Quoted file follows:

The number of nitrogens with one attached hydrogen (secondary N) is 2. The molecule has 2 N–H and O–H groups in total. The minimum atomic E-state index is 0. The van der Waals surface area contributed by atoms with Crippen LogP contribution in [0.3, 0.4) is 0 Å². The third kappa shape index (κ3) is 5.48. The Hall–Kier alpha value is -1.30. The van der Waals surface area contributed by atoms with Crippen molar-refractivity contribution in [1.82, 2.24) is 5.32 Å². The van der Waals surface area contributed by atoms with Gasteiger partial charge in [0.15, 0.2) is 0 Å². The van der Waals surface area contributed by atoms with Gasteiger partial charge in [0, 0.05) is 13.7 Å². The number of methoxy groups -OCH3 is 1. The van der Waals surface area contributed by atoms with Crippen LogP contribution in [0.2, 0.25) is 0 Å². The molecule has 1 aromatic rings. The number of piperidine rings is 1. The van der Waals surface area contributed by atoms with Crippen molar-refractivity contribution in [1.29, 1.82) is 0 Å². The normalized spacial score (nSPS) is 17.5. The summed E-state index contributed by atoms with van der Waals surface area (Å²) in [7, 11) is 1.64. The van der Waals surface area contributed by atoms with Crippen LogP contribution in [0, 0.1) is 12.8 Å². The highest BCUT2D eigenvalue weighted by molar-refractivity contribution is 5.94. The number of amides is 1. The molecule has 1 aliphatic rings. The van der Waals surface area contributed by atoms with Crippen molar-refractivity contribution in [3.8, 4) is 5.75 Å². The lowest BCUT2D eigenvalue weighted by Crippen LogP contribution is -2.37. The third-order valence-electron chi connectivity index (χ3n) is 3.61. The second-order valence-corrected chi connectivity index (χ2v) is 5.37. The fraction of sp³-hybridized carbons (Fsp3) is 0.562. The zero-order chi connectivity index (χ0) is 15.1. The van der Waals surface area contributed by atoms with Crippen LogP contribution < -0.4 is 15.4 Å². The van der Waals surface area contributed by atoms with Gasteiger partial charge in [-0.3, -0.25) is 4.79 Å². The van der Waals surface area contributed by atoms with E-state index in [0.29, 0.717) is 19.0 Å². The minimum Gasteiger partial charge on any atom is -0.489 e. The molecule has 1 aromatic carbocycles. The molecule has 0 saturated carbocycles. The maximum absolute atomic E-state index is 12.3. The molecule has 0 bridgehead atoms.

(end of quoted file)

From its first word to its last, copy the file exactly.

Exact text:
The number of nitrogens with one attached hydrogen (secondary N) is 2. The molecule has 2 N–H and O–H groups in total. The minimum atomic E-state index is 0. The van der Waals surface area contributed by atoms with Crippen LogP contribution in [0.3, 0.4) is 0 Å². The third kappa shape index (κ3) is 5.48. The Hall–Kier alpha value is -1.30. The van der Waals surface area contributed by atoms with Crippen molar-refractivity contribution in [1.82, 2.24) is 5.32 Å². The van der Waals surface area contributed by atoms with Gasteiger partial charge in [0.15, 0.2) is 0 Å². The van der Waals surface area contributed by atoms with Gasteiger partial charge in [0, 0.05) is 13.7 Å². The number of methoxy groups -OCH3 is 1. The van der Waals surface area contributed by atoms with Crippen LogP contribution in [0.2, 0.25) is 0 Å². The molecule has 1 aromatic rings. The number of piperidine rings is 1. The van der Waals surface area contributed by atoms with Crippen molar-refractivity contribution in [1.29, 1.82) is 0 Å². The normalized spacial score (nSPS) is 17.5. The summed E-state index contributed by atoms with van der Waals surface area (Å²) in [7, 11) is 1.64. The van der Waals surface area contributed by atoms with Crippen LogP contribution in [0, 0.1) is 12.8 Å². The highest BCUT2D eigenvalue weighted by molar-refractivity contribution is 5.94. The number of amides is 1. The molecule has 1 aliphatic rings. The van der Waals surface area contributed by atoms with Crippen molar-refractivity contribution in [3.8, 4) is 5.75 Å². The lowest BCUT2D eigenvalue weighted by Crippen LogP contribution is -2.37. The third-order valence-electron chi connectivity index (χ3n) is 3.61. The second-order valence-corrected chi connectivity index (χ2v) is 5.37. The fraction of sp³-hybridized carbons (Fsp3) is 0.562. The zero-order chi connectivity index (χ0) is 15.1. The van der Waals surface area contributed by atoms with Crippen LogP contribution < -0.4 is 15.4 Å². The van der Waals surface area contributed by atoms with Gasteiger partial charge in [-0.3, -0.25) is 4.79 Å². The van der Waals surface area contributed by atoms with E-state index in [0.29, 0.717) is 19.0 Å². The minimum Gasteiger partial charge on any atom is -0.489 e. The molecule has 1 aromatic carbocycles. The molecule has 0 saturated carbocycles. The maximum absolute atomic E-state index is 12.3. The molecule has 0 bridgehead atoms.